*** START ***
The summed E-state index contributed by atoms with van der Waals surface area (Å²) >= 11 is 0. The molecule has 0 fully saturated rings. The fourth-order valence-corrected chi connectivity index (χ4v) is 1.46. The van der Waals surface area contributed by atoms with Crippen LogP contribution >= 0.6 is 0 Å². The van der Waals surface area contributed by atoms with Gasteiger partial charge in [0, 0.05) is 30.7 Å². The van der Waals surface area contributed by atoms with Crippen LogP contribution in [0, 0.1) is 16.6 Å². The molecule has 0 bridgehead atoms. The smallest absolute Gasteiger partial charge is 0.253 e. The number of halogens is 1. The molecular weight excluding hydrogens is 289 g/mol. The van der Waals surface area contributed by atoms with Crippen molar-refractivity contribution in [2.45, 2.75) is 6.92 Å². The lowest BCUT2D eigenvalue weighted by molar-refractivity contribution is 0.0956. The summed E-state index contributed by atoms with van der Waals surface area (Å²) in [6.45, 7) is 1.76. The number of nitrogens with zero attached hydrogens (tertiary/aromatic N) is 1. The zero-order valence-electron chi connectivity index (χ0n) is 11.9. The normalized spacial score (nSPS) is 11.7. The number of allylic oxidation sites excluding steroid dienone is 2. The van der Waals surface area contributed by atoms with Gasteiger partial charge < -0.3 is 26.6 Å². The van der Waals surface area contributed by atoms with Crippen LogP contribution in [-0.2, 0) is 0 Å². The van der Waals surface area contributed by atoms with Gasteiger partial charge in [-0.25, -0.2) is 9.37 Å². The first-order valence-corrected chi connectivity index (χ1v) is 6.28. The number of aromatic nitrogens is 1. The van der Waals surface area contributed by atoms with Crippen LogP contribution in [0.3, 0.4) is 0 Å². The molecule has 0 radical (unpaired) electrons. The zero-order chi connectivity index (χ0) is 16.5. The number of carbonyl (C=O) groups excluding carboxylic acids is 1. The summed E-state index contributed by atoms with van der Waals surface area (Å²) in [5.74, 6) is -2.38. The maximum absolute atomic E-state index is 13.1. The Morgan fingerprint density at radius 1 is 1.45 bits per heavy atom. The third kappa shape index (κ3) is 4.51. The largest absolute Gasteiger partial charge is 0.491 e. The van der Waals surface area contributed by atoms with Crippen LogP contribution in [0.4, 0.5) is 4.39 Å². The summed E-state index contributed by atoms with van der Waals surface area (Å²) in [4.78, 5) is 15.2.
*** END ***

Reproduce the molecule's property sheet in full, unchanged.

The summed E-state index contributed by atoms with van der Waals surface area (Å²) >= 11 is 0. The molecule has 0 fully saturated rings. The fourth-order valence-corrected chi connectivity index (χ4v) is 1.46. The van der Waals surface area contributed by atoms with Crippen LogP contribution >= 0.6 is 0 Å². The van der Waals surface area contributed by atoms with Gasteiger partial charge in [0, 0.05) is 30.7 Å². The van der Waals surface area contributed by atoms with Crippen LogP contribution in [0, 0.1) is 16.6 Å². The molecule has 0 bridgehead atoms. The smallest absolute Gasteiger partial charge is 0.253 e. The number of halogens is 1. The molecular weight excluding hydrogens is 289 g/mol. The van der Waals surface area contributed by atoms with Crippen molar-refractivity contribution in [2.45, 2.75) is 6.92 Å². The lowest BCUT2D eigenvalue weighted by molar-refractivity contribution is 0.0956. The summed E-state index contributed by atoms with van der Waals surface area (Å²) in [6.45, 7) is 1.76. The number of nitrogens with zero attached hydrogens (tertiary/aromatic N) is 1. The zero-order valence-electron chi connectivity index (χ0n) is 11.9. The normalized spacial score (nSPS) is 11.7. The number of allylic oxidation sites excluding steroid dienone is 2. The van der Waals surface area contributed by atoms with Gasteiger partial charge < -0.3 is 26.6 Å². The van der Waals surface area contributed by atoms with Crippen LogP contribution in [-0.2, 0) is 0 Å². The van der Waals surface area contributed by atoms with Gasteiger partial charge in [-0.25, -0.2) is 9.37 Å². The first-order valence-corrected chi connectivity index (χ1v) is 6.28. The number of aromatic nitrogens is 1. The van der Waals surface area contributed by atoms with Crippen LogP contribution in [0.3, 0.4) is 0 Å². The molecule has 0 radical (unpaired) electrons. The zero-order chi connectivity index (χ0) is 16.5. The number of carbonyl (C=O) groups excluding carboxylic acids is 1. The summed E-state index contributed by atoms with van der Waals surface area (Å²) in [5.74, 6) is -2.38. The maximum absolute atomic E-state index is 13.1. The Morgan fingerprint density at radius 1 is 1.45 bits per heavy atom. The third kappa shape index (κ3) is 4.51. The largest absolute Gasteiger partial charge is 0.491 e. The van der Waals surface area contributed by atoms with Crippen LogP contribution in [0.4, 0.5) is 4.39 Å². The summed E-state index contributed by atoms with van der Waals surface area (Å²) in [4.78, 5) is 15.2.